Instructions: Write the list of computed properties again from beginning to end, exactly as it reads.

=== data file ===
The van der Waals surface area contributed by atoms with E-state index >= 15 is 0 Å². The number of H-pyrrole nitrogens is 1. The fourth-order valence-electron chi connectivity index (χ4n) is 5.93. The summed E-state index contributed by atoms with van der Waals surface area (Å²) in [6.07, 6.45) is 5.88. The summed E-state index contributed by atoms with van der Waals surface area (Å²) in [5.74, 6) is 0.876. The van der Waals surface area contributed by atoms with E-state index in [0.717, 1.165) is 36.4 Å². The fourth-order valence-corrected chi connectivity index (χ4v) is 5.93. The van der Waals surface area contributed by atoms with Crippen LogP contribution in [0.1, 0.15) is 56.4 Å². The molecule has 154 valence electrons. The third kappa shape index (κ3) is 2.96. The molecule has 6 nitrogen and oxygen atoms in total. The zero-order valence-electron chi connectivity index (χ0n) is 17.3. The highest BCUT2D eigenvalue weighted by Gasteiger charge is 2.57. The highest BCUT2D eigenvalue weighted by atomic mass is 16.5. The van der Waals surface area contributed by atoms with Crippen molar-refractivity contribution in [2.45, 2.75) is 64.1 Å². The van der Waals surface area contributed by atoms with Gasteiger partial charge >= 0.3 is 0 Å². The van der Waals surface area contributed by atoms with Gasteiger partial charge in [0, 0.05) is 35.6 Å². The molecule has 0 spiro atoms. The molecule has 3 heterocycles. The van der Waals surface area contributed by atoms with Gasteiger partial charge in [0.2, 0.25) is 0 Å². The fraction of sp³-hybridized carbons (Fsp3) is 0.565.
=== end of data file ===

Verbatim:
The van der Waals surface area contributed by atoms with E-state index >= 15 is 0 Å². The number of H-pyrrole nitrogens is 1. The fourth-order valence-electron chi connectivity index (χ4n) is 5.93. The summed E-state index contributed by atoms with van der Waals surface area (Å²) in [6.07, 6.45) is 5.88. The summed E-state index contributed by atoms with van der Waals surface area (Å²) in [5.74, 6) is 0.876. The van der Waals surface area contributed by atoms with E-state index in [0.717, 1.165) is 36.4 Å². The fourth-order valence-corrected chi connectivity index (χ4v) is 5.93. The van der Waals surface area contributed by atoms with Crippen LogP contribution in [0.1, 0.15) is 56.4 Å². The molecule has 154 valence electrons. The third kappa shape index (κ3) is 2.96. The molecule has 6 nitrogen and oxygen atoms in total. The zero-order valence-electron chi connectivity index (χ0n) is 17.3. The highest BCUT2D eigenvalue weighted by Gasteiger charge is 2.57. The highest BCUT2D eigenvalue weighted by atomic mass is 16.5. The van der Waals surface area contributed by atoms with Crippen molar-refractivity contribution in [2.45, 2.75) is 64.1 Å². The van der Waals surface area contributed by atoms with Gasteiger partial charge >= 0.3 is 0 Å². The van der Waals surface area contributed by atoms with Gasteiger partial charge in [0, 0.05) is 35.6 Å². The molecule has 0 spiro atoms. The molecule has 3 heterocycles. The van der Waals surface area contributed by atoms with Gasteiger partial charge in [0.2, 0.25) is 0 Å². The fraction of sp³-hybridized carbons (Fsp3) is 0.565.